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Re: tcp write performance testing

Yeah; we don't need separate versions in Mirage since the blocking thread
can be manipulated as a first-class value, and composed and joined separately.


let x = write fd page1 in
let y = write fd page2 in
x <&> y


lwt x = write fd page1 in
lwt y = write fd page2 in

The type of the thread contains an 'Lwt.t' while it's potentially blocking,
and you have to pass it through a yield point before you can get the value
out.  More on lightweight threads at:


On 12 Jul 2012, at 07:23, Jon Crowcroft wrote:

> doesn't write() on a socket have a non blocking option (e.g.
> setsockopt or ioctl to do non blocking) then you get EWOULDBLOCK
> if you write and the buffer is full
> its nice to have either behaviour for programing (so you can block
> th calling thread or not as programmer prefers)...
> In missive <CANeYhgFMgQmTbP-c=AqWXfri-NiHR2YbVUL-KnCz6zySVBsc6g@xxxxxxxxxxxx
> om>, Balraj Singh typed:
>>> A quick update on tcp performance after the recent code refactoring:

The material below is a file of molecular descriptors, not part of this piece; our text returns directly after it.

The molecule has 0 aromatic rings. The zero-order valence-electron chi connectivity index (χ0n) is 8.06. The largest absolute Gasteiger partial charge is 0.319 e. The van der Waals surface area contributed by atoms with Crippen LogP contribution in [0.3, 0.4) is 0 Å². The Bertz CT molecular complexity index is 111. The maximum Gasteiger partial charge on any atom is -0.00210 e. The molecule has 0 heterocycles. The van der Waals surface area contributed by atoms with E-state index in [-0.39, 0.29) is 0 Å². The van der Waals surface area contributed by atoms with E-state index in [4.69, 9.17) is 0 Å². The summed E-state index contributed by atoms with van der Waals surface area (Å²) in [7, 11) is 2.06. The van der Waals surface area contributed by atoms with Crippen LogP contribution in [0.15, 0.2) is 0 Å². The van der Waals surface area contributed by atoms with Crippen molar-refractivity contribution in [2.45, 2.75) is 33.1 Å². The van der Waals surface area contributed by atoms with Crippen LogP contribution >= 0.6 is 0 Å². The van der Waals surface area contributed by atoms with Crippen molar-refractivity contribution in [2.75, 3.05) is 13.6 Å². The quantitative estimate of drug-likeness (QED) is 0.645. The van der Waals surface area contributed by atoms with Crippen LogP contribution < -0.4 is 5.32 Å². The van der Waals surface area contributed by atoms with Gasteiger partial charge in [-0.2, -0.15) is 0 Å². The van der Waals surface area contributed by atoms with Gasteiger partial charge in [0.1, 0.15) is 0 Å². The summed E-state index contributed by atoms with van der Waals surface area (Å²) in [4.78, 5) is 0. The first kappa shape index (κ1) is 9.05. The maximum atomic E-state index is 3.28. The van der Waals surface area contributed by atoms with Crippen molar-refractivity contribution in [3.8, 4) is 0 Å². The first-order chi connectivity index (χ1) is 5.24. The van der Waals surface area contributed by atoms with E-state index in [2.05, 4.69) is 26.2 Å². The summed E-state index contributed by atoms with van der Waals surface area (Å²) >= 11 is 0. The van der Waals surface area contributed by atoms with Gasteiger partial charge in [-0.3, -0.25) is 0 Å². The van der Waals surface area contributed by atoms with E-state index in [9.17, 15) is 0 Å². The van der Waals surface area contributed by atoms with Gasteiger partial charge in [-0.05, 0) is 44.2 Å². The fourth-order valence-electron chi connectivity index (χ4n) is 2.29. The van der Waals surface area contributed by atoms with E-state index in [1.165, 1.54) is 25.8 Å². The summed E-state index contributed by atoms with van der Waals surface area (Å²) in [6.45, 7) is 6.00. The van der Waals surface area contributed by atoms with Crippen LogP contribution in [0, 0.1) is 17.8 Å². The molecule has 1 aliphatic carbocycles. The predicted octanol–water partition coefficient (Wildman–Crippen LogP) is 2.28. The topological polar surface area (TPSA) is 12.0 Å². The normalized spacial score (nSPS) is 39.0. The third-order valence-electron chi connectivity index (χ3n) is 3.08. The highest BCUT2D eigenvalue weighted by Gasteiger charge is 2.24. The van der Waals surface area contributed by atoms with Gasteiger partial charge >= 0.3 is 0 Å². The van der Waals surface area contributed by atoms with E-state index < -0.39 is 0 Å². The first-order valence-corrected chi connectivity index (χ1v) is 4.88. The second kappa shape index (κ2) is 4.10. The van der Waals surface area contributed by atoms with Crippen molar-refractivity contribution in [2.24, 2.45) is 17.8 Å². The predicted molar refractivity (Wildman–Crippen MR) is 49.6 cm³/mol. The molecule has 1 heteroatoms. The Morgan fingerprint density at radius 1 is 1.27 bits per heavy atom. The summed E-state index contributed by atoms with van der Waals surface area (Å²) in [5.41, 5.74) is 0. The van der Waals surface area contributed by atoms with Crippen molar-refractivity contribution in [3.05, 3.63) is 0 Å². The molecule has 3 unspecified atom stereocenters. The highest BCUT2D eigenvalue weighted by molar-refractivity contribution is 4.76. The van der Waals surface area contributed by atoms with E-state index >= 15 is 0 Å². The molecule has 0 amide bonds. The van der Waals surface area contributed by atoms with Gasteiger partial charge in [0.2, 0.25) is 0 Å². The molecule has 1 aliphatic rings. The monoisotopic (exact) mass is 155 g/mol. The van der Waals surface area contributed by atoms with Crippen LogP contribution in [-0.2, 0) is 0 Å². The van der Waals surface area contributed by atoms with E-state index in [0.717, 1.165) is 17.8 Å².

>>> TCP read speeds have gone down from about 1 Gb/s between VMs on the
>>> same host to about 450 Mb/s.  It looks like this is because of a flow
>>> control / pkt dispatch problem.  TCP write seems to have a more
>>> serious problem that it is sending pkts outside the available window -
>>> these pkts are dropped as expected and then the stack spends most of
>>> the time re-xmiting and recovering from the losses.  It looks like the
>>> write calls succeed instead of failing or blocking when there is no
>>> window available.
>>> So if you are using it, expect TCP to be very fragile for now.  Also
>>> it looks like DHCP is not working and there is a small race condition
>>> in ARP.
>>> Balraj
> cheers
>   jon



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